Anna Maria College program provides music education to Worcester students

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It’s an unusually hot day, but Christmas songs are reverberating inside Miriam Hall at Anna Maria College in the late afternoon this past Wednesday.


With nothing more than a mention of its name by instructor Alexis Phillips, her eight students break out into a choral rendition of “A Marshmallow World” – one of the songs they’re planning to perform at their upcoming December recital.

While the sound of music is nothing unusual at Miriam, where the college’s music department is located, to hear children’s voices is something new. For some of the kids, meanwhile, “it’s the first time they’ve sung” in a choir, said Melissa Martiros, Anna Maria’s director of music.

Ms. Martiros, who joined the college, located just next door to her hometown of Spencer, last year, is the main architect behind the new OpporTUNEity program, which brings students from Worcester’s Lincoln Street School to campus each Wednesday this fall to receive musical instruction from Anna Maria students. The former program coordinator of music at Martin Methodist College in Tennessee, Ms. Martiros started the after-school program in that southern state five years ago, and hopes to show it can be just as mutually beneficial for Anna Maria and Worcester students here as well.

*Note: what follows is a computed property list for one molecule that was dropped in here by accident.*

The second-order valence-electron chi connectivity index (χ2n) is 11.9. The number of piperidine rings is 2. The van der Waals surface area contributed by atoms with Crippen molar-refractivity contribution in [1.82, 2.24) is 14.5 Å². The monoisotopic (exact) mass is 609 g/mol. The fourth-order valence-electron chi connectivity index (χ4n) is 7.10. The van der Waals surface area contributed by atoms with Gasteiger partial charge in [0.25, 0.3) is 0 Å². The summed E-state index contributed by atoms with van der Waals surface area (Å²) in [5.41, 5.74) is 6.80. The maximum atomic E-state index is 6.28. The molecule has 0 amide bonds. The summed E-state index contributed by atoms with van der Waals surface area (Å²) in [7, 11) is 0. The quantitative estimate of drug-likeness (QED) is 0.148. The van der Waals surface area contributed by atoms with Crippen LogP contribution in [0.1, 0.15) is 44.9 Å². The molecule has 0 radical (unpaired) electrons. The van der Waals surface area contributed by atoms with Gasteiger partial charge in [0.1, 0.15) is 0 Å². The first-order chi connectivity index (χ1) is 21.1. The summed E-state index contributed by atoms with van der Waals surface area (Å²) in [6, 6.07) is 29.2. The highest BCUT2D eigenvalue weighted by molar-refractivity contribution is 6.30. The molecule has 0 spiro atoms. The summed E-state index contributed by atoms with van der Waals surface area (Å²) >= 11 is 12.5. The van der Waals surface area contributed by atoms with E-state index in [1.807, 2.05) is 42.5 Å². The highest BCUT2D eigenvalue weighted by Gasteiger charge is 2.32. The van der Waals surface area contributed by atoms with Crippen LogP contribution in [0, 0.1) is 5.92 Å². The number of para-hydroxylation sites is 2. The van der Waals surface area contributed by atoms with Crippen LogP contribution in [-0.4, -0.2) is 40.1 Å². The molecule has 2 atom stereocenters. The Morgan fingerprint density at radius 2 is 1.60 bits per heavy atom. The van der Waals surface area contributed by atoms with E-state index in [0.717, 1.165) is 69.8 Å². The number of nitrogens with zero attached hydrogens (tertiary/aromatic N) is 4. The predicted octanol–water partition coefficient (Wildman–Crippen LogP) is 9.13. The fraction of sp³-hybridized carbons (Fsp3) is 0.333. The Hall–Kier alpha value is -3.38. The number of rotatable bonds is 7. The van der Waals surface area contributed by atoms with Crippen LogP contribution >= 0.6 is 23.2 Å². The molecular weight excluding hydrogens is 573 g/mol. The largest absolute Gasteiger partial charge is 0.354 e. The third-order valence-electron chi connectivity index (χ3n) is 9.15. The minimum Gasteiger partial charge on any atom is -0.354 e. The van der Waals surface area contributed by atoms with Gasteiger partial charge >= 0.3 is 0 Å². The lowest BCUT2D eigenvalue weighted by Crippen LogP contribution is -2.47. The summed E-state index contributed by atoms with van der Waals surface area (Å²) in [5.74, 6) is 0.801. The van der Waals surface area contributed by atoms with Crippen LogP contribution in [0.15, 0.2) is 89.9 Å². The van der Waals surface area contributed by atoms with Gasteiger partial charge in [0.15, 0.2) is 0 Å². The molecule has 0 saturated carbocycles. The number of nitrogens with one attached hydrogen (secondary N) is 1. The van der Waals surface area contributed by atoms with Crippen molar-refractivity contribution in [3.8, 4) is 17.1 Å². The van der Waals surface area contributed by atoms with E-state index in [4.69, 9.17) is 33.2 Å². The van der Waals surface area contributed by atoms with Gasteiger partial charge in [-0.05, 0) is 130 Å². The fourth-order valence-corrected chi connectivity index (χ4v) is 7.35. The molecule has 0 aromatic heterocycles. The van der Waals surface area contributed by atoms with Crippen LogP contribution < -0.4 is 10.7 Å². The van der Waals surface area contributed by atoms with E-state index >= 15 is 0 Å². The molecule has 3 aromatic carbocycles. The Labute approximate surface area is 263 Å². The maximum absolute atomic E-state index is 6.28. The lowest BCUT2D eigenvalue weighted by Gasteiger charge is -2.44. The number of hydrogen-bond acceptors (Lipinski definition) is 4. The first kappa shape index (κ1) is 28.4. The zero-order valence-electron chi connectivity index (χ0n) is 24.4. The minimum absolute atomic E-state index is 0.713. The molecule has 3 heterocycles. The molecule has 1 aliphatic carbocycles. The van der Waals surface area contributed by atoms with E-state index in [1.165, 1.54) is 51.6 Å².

"I want to see this first cohort of kids go to college,” she said. “I want to see them become well-rounded musicians.”

The basic premise of OpporTUNEity is to provide musical education to students who normally might not get the opportunity. While Lincoln Street, which has one of the highest percentages of economically disadvantaged students in the city, does offer music lessons and classes, it doesn’t have the resources for extracurricular instruction like the kind Anna Maria can provide.

When she originally contacted the district’s performing arts liaison, Lisa Leach, to make her proposal last year, Ms. Martiros said Ms. Leach steered her toward working with Lincoln Street for that reason.

“The majority of these kids, they don’t even think about taking the lessons, because you have to get your own instruments,” said Kathy Stevens, an instructional assistant at the school and mother of two kids currently involved in the OpporTUNEity program. The school also doesn’t have any after-school musical programming.

At Anna Maria, participating students – there were around 25 signed up as of this past Wednesday, according to Ms. Martiros – cycle between three classrooms, where they learn choral singing, piano, and take part in music therapy, all under the direction of the college’s music students. In a classroom led by Abby Warren, Katelyn Sable and Liz Hastings – all junior music therapy majors – for instance, students started their session banging on drums and shaking maracas in a circle, and then transitioned into a sing-along of “I’d Like To Teach The World To Sing.”

“It’s just calming – it makes me feel like I’m at a camp site,” said sixth-grader Rushel Volcy, who added music therapy was her favorite class in the program. Music in general “brings me joy,” said Rushel, who is also learning the violin – “without music, there wouldn’t be a world for me.”

Despite most of the kids’ lack of formal training, “they pick things up quickly,” Ms. Hastings said. “They’re very in tune with how music’s structured.”

Article written by Scott O’Connell from the Telegram & Gazette.
Original article at: https://www.telegram.com/news/20181012/new-anna-maria-college-program-provides-music-education-to-worcester-students

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